As described in the TrueVote White Paper, a fundamental property of secure elections is a provably tamper-proof immutable ballot. TrueVote accomplishes this through a data integrity pattern known as a “checksum”.
A checksum takes data and “hashes” it through a known industry algorithm, such as MD5. The algorithm creates a string of characters that the ONLY way to create the same string of characters is if the input data is the same.
Take this simplified payload of ballot data as an example:
"President": "Jane Smith",
Running this data through the MD5 algorithm results in the checksum:
Now, let’s imagine a ballot that is altered to record a different option to what the voter submitted for ‘Proposition62’:
"President": "Jane Smith",
Running this data through the MD5 algorithm results in a checksum that is, of course, different than the original:
Now imagine, instead of just one ballot, there are hundreds of millions of ballots and hashing those into a single checksum. Once the MD5 hash is run, again you are presented with a checksum such as those above. This checksum assures that given the point in time the hash was generated, the ballot data was exactly in a certain state, and if any one piece of that data is changed, it will generate a different checksum.
All TrueVote ballots are hashed, that checksum is stored, and all the data used to generate the hash is available for anyone to generate the hash and compare it to the stored hash. This process provides for a repeatable way of determining that data (e.g. ballots) have not been altered.
At this point in considering modern software design in the cryptographic and cryptocurrency era we live in today, most entrepreneurs seem to come to the conclusion that they must now launch a new coin and/or blockchain and manage the data there, call it a “decentralized” system and start marketing their new “innovation”. It’s intellectually dishonest.
There are many reasons to not do this. Decentralism is not a buzzword. It’s a really, really hard goal to achieve and only Bitcoin has done it. Jimmy Song lays it out quite well in his seminal piece, Why Blockchain is Not the Answer. It’s a worthy read.
At TrueVote, we’ve taken a much more sensible, pragmatic, and truly decentralized approach. We use Bitcoin.
Bitcoin + OpenTimestamps = Immutable Data
As mentioned in the second page of the white paper, Bitcoin core developer Peter Todd created OpenTimestamps to facilitate data is in a certain state based on something known — time. OpenTimestamps verifies data based on the time the data is hashed to the state of the Bitcoin blockchain at that time and provides a ‘Verified’ status if the data has been unchanged based on the ‘stamp’ it issued at the time it was hashed.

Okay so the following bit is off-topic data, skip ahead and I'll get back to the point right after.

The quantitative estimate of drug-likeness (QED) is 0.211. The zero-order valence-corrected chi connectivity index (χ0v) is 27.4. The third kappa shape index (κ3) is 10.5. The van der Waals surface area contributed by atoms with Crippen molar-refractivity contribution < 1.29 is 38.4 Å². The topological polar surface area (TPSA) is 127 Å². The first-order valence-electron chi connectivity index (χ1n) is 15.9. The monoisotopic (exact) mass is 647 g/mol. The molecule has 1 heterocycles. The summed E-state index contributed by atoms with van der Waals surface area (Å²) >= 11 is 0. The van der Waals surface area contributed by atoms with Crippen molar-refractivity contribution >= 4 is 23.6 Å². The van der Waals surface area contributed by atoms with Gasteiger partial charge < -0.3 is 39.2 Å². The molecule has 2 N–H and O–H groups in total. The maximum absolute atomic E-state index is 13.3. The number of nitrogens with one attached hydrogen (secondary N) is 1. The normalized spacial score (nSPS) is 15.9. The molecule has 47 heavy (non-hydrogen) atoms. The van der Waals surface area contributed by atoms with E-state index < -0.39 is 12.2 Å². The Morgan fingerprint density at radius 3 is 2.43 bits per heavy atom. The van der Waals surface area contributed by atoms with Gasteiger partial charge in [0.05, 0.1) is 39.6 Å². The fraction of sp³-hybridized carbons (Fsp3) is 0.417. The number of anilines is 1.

This is exactly what TrueVote is using to validate ballot data. Periodically, depending on the volume of data, TrueVote takes all the ballot hashes, hashes those to generate a single hash (aka Merkle Root), and then uses OpenTimestamps SDK to generate an attestation stamp based on the current time and state of the Bitcoin blockchain. The only way the stamp could have been generated is if the data was a certain way at that time.
As Bitcoin is the only truly decentralized blockchain, we never need to be concerned that the state of the blockchain at the time of stamp will ever be altered or removed. It will be provable as long as Bitcoin exists.
“I think timestamps is the most interesting and the most important non-monetary use of Bitcoin” Aaron van Wirdrum — Technical Editor, Bitcoin Magazine
TrueVote is building tools to enable anyone to download the ballot data, run the same algorithm that TrueVote uses to generate the checksum, and then validate the checksum stamp on any node running Bitcoin blockchain.
THIS is how we have an immutable, provable, trustless, election system, secured by the most powerful monetary network in the world, Bitcoin.
“Blockchain” is not the magic solution looking to solve all the worlds’ problems, but the Bitcoin blockchain can solve at least two of them. Bitcoin has started to fix money. Voting is up next, and TrueVote is bringing it to the world.
If you liked this blog post and would like to learn more, please visit us at TrueVote.org and follow us on Twitter @TrueVoteOrg.